Here you will find the Long Poem Flammonde of poet Edwin Arlington Robinson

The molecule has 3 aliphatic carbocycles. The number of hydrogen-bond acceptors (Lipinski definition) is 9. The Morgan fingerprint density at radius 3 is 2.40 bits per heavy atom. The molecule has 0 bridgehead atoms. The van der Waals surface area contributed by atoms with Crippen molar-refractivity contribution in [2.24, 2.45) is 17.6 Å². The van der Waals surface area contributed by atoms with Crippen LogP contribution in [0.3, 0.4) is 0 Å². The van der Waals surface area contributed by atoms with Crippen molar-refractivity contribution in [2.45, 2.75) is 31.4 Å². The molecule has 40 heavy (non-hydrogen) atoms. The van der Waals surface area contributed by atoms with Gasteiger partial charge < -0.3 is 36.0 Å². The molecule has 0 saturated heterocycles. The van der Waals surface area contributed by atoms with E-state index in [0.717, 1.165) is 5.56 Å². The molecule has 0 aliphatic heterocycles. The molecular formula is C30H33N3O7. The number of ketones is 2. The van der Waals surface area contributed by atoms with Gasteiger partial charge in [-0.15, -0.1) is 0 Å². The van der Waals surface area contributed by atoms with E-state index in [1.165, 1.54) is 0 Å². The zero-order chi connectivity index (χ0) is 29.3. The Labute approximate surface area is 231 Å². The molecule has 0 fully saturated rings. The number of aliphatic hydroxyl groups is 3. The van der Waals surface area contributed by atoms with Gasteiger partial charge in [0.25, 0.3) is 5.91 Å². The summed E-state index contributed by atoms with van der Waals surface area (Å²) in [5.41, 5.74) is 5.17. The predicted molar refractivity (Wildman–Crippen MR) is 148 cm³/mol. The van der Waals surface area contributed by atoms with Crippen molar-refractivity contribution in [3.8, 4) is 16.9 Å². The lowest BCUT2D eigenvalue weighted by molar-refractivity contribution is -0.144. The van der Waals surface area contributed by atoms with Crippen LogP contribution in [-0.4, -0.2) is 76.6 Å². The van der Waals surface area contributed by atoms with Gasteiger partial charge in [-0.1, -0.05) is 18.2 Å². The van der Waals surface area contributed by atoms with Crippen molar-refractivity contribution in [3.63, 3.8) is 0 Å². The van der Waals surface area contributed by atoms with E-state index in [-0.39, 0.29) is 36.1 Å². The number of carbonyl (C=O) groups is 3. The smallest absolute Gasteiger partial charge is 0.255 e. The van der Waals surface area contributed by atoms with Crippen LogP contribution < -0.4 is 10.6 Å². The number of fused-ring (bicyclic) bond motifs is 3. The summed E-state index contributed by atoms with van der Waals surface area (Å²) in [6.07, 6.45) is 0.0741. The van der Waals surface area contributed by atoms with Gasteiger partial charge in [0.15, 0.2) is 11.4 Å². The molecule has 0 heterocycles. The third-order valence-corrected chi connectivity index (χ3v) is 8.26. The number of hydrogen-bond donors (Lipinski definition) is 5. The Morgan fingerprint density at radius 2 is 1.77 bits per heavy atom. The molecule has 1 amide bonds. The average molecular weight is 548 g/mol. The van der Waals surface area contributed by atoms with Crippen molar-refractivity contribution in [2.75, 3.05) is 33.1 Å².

The man Flammonde, from God knows where, With firm address and foreign air With news of nations in his talk And something royal in his walk, With glint of iron in his eyes, But never doubt, nor yet surprise, Appeared, adn stayed, and held his head As one by kings accredited. Erect, with his alert repose About him, and about his clothes, He pictured all tradition hears Of what we owe to fifty years. His cleansing heritage of taste Paraded neither want nor waste; And what he needed for his fee To live, he borrowed graciously. He never told us what he was, Or what mischance, or other cause, Had banished him from better days To play the Prince of Castaways. Meanwhile he played surpassing well A part, for most, unplayable; In fine, one pauses, half afraid To say for certain that he played. For that, one may as well forego Conviction as to yes or no; Nor can I say just how intense Would then have been the difference To several, who, having striven In vain to get what he was given, Would see the stranger taken on By friends not easy to be won. Moreover many a malcontent He soothed, and found munificent; His courtesy beguiled and foiled Suspicion that his years were soiled; His mien distinguished any crowd, His credit strengthened when he bowed; And women, young and old, were fond Of looking at the man Flammond. There was a woman in our town On whom the fashion was to frown; But while our talk renewed the tinge Of a long-faded scarlet fringe, The man Flammonde saw none of that, And what he saw we wondered at-- That none of us, in her distress, Could hide or find our littleness. There was a boy that all agreed had shut within him the rare seed Of learning. We could understand, But none of us could lift a hand. The man Flammonde appraised the youth, And told a few of us the truth; And thereby, for a little gold, A flowered future was unrolled. There were two citizens who fought For years and years, and over nought; They made life awkward for their friends, And shortened their own dividends. The man Flammonde said what was wrong Should be made right; nor was it long Before they were again in line And had each other in to dine. And these I mention are but four Of many out of many more. So much for them. But what of him-- So firm in every look and limb? What small satanic sort of kink Was in his brain? What broken link Withheld hom from the destinies That came so near to being his? What was he, when we came to sift His meaning, and to note the drift Of incommunicable ways That make us ponder while we praise? Why was it that his charm revealed Somehow the surface of a shield? What was it that we never caught? What was he, and what was he not? How much it was of him we met We cannot ever know; nor yet Shall all he gave us quite attone For what was his, and his alone; Nor need we now, since he knew best, Nourish an ethical unrest: Rarely at once will nature give The power to be Flammonde and live. We cannot know how much we learn From those who never will return, Until a flash of unforseen Remembrance falls on what has been. We've each a darkening hill to climb; And this is why, from time to time In Tilbury Town, we look beyond Horizons for the man Flammonde.